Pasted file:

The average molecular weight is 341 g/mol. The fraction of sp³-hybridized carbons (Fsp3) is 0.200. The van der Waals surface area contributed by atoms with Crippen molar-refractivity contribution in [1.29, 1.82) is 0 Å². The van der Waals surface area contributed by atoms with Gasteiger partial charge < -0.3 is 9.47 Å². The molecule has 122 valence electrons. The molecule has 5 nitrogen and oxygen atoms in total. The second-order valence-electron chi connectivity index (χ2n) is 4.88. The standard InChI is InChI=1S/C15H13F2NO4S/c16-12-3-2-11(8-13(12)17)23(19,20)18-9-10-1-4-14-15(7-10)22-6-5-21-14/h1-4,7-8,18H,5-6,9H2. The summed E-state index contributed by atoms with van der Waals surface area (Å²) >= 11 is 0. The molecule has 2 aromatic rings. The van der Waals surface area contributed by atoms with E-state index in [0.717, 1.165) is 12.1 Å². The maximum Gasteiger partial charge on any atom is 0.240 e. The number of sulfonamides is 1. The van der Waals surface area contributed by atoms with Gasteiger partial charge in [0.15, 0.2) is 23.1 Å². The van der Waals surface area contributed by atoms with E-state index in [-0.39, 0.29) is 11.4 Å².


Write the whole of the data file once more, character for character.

The average molecular weight is 341 g/mol. The fraction of sp³-hybridized carbons (Fsp3) is 0.200. The van der Waals surface area contributed by atoms with Crippen molar-refractivity contribution in [1.29, 1.82) is 0 Å². The van der Waals surface area contributed by atoms with Gasteiger partial charge < -0.3 is 9.47 Å². The molecule has 122 valence electrons. The molecule has 5 nitrogen and oxygen atoms in total. The second-order valence-electron chi connectivity index (χ2n) is 4.88. The standard InChI is InChI=1S/C15H13F2NO4S/c16-12-3-2-11(8-13(12)17)23(19,20)18-9-10-1-4-14-15(7-10)22-6-5-21-14/h1-4,7-8,18H,5-6,9H2. The summed E-state index contributed by atoms with van der Waals surface area (Å²) >= 11 is 0. The molecule has 2 aromatic rings. The van der Waals surface area contributed by atoms with E-state index in [0.717, 1.165) is 12.1 Å². The maximum Gasteiger partial charge on any atom is 0.240 e. The number of sulfonamides is 1. The van der Waals surface area contributed by atoms with Gasteiger partial charge in [0.15, 0.2) is 23.1 Å². The van der Waals surface area contributed by atoms with E-state index in [-0.39, 0.29) is 11.4 Å².